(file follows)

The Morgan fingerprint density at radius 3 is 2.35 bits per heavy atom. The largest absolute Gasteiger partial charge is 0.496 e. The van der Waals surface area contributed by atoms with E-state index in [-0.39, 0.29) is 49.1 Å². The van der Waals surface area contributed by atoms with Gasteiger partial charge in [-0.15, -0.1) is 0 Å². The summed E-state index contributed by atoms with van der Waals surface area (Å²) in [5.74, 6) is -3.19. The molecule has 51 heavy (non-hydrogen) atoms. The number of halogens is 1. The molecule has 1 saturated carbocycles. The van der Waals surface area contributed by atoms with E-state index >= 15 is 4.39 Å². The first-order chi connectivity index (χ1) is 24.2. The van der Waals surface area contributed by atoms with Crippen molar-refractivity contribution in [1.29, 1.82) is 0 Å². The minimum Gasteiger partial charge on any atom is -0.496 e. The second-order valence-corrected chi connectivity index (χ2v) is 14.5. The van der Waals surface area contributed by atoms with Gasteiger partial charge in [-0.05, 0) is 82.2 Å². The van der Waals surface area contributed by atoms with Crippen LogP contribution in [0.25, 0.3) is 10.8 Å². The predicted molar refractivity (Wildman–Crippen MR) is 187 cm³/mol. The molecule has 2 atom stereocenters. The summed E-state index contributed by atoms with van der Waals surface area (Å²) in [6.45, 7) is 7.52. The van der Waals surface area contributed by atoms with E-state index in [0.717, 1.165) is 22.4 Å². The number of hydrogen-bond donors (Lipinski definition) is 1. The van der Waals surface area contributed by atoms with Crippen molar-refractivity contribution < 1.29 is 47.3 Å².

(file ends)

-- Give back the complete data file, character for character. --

The Morgan fingerprint density at radius 3 is 2.35 bits per heavy atom. The largest absolute Gasteiger partial charge is 0.496 e. The van der Waals surface area contributed by atoms with E-state index in [-0.39, 0.29) is 49.1 Å². The van der Waals surface area contributed by atoms with Gasteiger partial charge in [-0.15, -0.1) is 0 Å². The summed E-state index contributed by atoms with van der Waals surface area (Å²) in [5.74, 6) is -3.19. The molecule has 51 heavy (non-hydrogen) atoms. The number of halogens is 1. The molecule has 1 saturated carbocycles. The van der Waals surface area contributed by atoms with E-state index >= 15 is 4.39 Å². The first-order chi connectivity index (χ1) is 24.2. The van der Waals surface area contributed by atoms with Crippen molar-refractivity contribution in [1.29, 1.82) is 0 Å². The minimum Gasteiger partial charge on any atom is -0.496 e. The second-order valence-corrected chi connectivity index (χ2v) is 14.5. The van der Waals surface area contributed by atoms with Gasteiger partial charge in [-0.05, 0) is 82.2 Å². The van der Waals surface area contributed by atoms with Crippen LogP contribution in [0.25, 0.3) is 10.8 Å². The predicted molar refractivity (Wildman–Crippen MR) is 187 cm³/mol. The molecule has 2 atom stereocenters. The summed E-state index contributed by atoms with van der Waals surface area (Å²) in [6.45, 7) is 7.52. The van der Waals surface area contributed by atoms with E-state index in [0.717, 1.165) is 22.4 Å². The number of hydrogen-bond donors (Lipinski definition) is 1. The van der Waals surface area contributed by atoms with Crippen molar-refractivity contribution < 1.29 is 47.3 Å².